Deep inside the Earth, in the gigantic Hang Son Doong cave in Vietnam, there lies a completely unique and mostly unknown ecosystem. Using a GoPro-carrying drone, Beijing-based traveler Ryan Deboodt provides a unique insight into this cave, showing a pristine, forgotten world.
The cave was only discovered in 1991, but even then, scientists had to wait until 2009 to properly explore it. They were shocked to see just how large the cave is – much larger than the previous estimates. With its largest chamber measuring more than 5 km long, 200 metres high and 150 metres wide, the cave is considered the largest cave in the world. It even fosters its own river and its own microclimate!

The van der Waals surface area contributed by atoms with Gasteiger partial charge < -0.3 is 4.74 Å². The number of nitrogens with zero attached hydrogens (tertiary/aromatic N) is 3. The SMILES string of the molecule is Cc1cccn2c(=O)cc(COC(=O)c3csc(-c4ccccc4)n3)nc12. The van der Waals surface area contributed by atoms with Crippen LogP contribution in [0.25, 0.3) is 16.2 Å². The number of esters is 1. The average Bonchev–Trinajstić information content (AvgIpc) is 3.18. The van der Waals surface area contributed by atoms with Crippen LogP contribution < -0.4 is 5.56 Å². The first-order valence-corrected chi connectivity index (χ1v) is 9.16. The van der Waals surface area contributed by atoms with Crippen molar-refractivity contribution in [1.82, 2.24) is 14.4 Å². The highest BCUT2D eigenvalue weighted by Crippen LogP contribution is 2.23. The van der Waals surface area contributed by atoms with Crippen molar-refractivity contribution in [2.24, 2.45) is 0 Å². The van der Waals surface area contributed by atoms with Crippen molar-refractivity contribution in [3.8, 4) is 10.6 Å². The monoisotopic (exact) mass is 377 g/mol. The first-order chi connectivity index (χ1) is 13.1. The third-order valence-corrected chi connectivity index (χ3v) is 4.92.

Obviously it’s pretty hard to get aerial shots of an underground world, so Deboodt had to use a drone – but even that is not easy. The video was filmed near the entrance of the first and second skylights of the cave, which are 2.5 and 3.5 km inside the cave respectively, as Deboodt writes on his Vimeo page.
The outworldly landscape is shocking – it’s basically a jungle! It starts to make a bit more sense when you see that some areas of the cave are not covered and light comes in, but even as you start to get a feeling of what’s happening around, you are dwarfed by the cave’s enormous size.
“Look closely and you can see people exploring the jungle and rocky outcrops of the cave, dwarfed to the size of ants by the sheer scale of the cavern,” writes Science Alert.
Andrei's background is in geophysics, and he's been fascinated by it ever since he was a child. Feeling that there is a gap between scientists and the general audience, he started ZME Science -- and the results are what you see today.